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The Spectator

Seattle University's student newspaper since 1933

The Spectator

Seattle University's student newspaper since 1933

The Spectator

Seattle and Colorado, The New Pot Spots

Photo Courtesy Of Allie Beckett

Mary Jane is rolling into town, pass it on.

When Initiative-502 passed last year, the commercial sale and recreational use of marijuana was made legal in the state of Washington.

By the end of December 2013, the Washington State Liquor Control Board (WSLCB) finalized its set of rules for the implementation of I-502 and the steps toward seeing marijuana retailers have started to take place.

Photo Courtesy Of Allie Beckett
Photo Courtesy Of Allie Beckett

Patrons look through buds at the NW Cannabis Market. Due to the passing of 502, weed is now available for recreational use for people over the age of 21.

Patrons look through buds at the NW Cannabis Market. Due to the passing of 502, weed is now available for recreational use for people over the age of 21.

By now, all applications for producing processing and retailing licenses have been submitted and the state will soon be awarding those licenses by allocating the allowed 334 retailers statewide to different counties and cities based on population. Seattle will receive 21 of those retailer licenses.

Since the commercial sale of recreational marijuana is still illegal at the federal level, the WSLCB made a very strict set of rules and regulations in order to allow Washington to proceed with this new initiative without interference from the federal government. As far as licensing goes, certain criteria must be met by both the applicant and the proposed location of the retailer.

“Every applicant must pass the residency and location requirements,” said Brian Smith, WSLCB communications director. “The applicant and anyone they are connected with who might benefit from sales must have been a Washington resident for three months or more and must pass a criminal background check. However there will be an allowance made for people who have misdemeanors for marijuana possession.”

As far as location goes, no retail location may be within 1,000 feet of any school, library, playground or park. The goal is that all retailers will be away from youth. This is mostly because the rules of I-502 were based around current rules for alcohol in which no minor may be allowed to purchase the product.

People will also have the right to ban marijuana retailers in their community. Therefore, even if a license is granted, there is no guarantee retailers will be able to set up shop.

Thanks to Seattle University, Seattle Central Community College, Cal Anderson Park as well as other schools and public locations, it will be very unlikely for any location on Capitol Hill to receive a retail license.

“We wouldn’t say that any area is blocked off,” Smith said. “But I have seen some maps of Seattle and it is so dense in the Capitol Hill area that it will be very difficult.”

There will most likely be no marijuana retailers opening up near Seattle U.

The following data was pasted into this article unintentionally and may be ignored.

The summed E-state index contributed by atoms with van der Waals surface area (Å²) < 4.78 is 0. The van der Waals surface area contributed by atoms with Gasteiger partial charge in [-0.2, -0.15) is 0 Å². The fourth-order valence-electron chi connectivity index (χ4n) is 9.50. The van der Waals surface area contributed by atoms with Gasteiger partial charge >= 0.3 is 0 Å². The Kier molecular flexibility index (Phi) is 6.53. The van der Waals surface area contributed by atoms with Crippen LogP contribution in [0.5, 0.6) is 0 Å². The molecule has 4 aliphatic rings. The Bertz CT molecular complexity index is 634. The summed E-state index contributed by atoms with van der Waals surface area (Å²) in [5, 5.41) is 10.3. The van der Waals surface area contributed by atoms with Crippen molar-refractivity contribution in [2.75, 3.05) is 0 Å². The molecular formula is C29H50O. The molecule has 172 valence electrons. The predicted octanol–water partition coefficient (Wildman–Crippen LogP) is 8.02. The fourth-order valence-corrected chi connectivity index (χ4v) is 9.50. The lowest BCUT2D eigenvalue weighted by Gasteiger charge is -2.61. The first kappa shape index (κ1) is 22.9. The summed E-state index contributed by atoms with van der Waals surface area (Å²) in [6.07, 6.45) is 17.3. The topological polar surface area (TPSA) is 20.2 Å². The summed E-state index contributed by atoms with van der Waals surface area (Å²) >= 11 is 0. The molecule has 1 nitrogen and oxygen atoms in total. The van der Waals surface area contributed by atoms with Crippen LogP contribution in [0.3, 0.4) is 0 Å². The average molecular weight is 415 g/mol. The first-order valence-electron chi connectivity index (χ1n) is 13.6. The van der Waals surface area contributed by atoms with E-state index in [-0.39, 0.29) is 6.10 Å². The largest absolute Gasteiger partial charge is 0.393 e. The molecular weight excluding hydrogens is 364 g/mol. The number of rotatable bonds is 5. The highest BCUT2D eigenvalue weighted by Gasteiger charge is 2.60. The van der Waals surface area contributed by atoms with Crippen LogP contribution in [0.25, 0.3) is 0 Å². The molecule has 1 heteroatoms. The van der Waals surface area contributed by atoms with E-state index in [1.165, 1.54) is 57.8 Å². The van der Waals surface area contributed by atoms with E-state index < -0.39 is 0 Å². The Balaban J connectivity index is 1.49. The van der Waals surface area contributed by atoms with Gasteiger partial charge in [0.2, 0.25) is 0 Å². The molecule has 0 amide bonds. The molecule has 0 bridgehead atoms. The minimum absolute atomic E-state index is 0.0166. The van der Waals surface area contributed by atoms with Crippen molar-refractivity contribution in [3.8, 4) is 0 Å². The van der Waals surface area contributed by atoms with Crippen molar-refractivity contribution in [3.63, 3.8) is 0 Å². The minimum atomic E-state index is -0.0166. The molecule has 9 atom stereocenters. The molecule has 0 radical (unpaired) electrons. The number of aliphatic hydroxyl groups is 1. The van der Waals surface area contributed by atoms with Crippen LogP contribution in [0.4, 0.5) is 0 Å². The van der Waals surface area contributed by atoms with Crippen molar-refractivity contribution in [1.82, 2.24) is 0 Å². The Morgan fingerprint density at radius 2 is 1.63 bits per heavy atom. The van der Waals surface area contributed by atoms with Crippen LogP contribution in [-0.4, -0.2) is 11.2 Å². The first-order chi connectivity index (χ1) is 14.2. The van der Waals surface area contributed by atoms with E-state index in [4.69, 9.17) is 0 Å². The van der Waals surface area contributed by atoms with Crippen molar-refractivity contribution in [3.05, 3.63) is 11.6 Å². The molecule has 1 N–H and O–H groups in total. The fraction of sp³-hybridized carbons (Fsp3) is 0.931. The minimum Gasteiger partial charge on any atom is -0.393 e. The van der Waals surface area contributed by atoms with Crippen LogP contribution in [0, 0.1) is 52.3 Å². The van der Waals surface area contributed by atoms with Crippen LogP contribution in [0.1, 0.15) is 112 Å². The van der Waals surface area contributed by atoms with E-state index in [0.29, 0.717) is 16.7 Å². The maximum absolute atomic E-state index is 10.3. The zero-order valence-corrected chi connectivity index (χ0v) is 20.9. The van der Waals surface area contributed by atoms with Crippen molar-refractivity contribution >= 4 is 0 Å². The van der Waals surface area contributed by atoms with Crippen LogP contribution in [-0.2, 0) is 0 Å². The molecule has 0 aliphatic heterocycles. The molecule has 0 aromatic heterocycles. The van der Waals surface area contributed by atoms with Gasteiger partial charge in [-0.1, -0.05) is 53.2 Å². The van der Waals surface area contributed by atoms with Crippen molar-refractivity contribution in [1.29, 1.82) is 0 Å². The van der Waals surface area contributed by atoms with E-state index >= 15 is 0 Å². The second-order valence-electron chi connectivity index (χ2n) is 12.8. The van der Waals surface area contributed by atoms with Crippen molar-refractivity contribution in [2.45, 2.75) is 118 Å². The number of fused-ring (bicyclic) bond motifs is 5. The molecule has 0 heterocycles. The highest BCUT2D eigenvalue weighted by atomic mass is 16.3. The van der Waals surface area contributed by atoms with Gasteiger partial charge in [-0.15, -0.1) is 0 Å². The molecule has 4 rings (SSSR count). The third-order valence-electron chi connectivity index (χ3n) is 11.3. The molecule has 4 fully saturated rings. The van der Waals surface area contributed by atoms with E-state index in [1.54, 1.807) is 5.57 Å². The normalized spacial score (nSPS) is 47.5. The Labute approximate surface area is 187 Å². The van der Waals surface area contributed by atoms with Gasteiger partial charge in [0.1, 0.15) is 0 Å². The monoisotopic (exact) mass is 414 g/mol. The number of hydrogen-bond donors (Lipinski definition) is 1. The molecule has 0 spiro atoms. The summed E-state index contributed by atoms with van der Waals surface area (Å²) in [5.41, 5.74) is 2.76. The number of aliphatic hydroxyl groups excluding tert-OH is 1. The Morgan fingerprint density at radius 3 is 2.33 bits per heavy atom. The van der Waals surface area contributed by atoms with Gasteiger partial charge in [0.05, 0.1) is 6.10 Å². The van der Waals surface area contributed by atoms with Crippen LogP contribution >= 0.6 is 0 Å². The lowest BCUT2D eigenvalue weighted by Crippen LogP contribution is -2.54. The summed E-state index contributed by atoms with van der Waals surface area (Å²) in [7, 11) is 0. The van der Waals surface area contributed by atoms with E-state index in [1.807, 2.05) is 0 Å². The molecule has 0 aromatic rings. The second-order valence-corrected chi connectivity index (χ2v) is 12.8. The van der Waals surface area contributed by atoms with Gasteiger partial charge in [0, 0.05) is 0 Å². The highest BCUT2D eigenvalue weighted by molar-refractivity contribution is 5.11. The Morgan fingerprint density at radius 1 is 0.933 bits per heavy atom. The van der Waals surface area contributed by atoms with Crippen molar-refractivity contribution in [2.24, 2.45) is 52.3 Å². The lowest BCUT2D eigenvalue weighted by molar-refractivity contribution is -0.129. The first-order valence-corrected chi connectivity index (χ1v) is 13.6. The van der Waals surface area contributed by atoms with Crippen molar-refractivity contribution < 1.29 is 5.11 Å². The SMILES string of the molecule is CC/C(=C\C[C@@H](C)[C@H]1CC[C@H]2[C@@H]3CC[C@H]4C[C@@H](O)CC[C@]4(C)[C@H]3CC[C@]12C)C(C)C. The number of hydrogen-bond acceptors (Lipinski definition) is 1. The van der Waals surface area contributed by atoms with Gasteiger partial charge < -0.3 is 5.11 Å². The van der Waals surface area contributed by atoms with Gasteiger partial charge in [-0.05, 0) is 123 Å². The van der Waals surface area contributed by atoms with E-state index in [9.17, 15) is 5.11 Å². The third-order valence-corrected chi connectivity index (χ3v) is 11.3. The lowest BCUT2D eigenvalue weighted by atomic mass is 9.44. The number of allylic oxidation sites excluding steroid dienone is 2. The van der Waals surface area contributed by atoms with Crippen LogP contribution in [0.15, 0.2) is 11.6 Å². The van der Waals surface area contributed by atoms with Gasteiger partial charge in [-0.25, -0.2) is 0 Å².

“I think it makes sense as a rule, but the result seems to be counter-productive since Capitol Hill is where a large portion of the population of marijuana users reside,” said Seattle U senior Chloe Bodine. “But I don’t think it will stop anyone from buying if they want to do so.”

It should be interesting to see where the retailers sprout up as several businesses have applied for retailer licenses including Cupcake Royale located in the Capitol Hill area. However the founder Jody Hall recently told The Seattle Times that she submitted the Cupcake Royale location on Capitol Hill as a placeholder, hoping she would find a more suitable location later on. She didn’t.

Another problem for companies like Cupcake Royal is that the retail license requires the business to strictly sell marijuana and marijuana-related goods. They would not be allowed to diversify their products by selling marijuana infused and non-marijuana infused goods.

Another set of rules by which retailers must abide is that they cannot package or open the marijuana themselves. They must strictly act as a retailer for state-issued products that come in child-safe packaging.

Washington will be issuing 40 metric tons of marijuana to the selected retailers to sell in the first year.

“Consultants said we can hope to get 25 percent of the market by the end of this year,” Smith said.
For now, the WSLCB anticipates that the legal selling of marijuana will begin in June of this year. First they must award the 334 licenses. If there are more qualified applicants to a particular region than the amount of licenses allocated to that region, there will be a lottery to decide which retailers will receive the license.

Washington and Colorado are the first states to legalize the commercial sale of recreational marijuana and it will certainly be interesting to see how the initiative plays out and if similar laws begin to take effect in other states.

“It’s a big deal,” Smith said. “We are like pioneers here as there is no blue print for us to follow. We are just trying to carry out the will and spirit of the initiative.”

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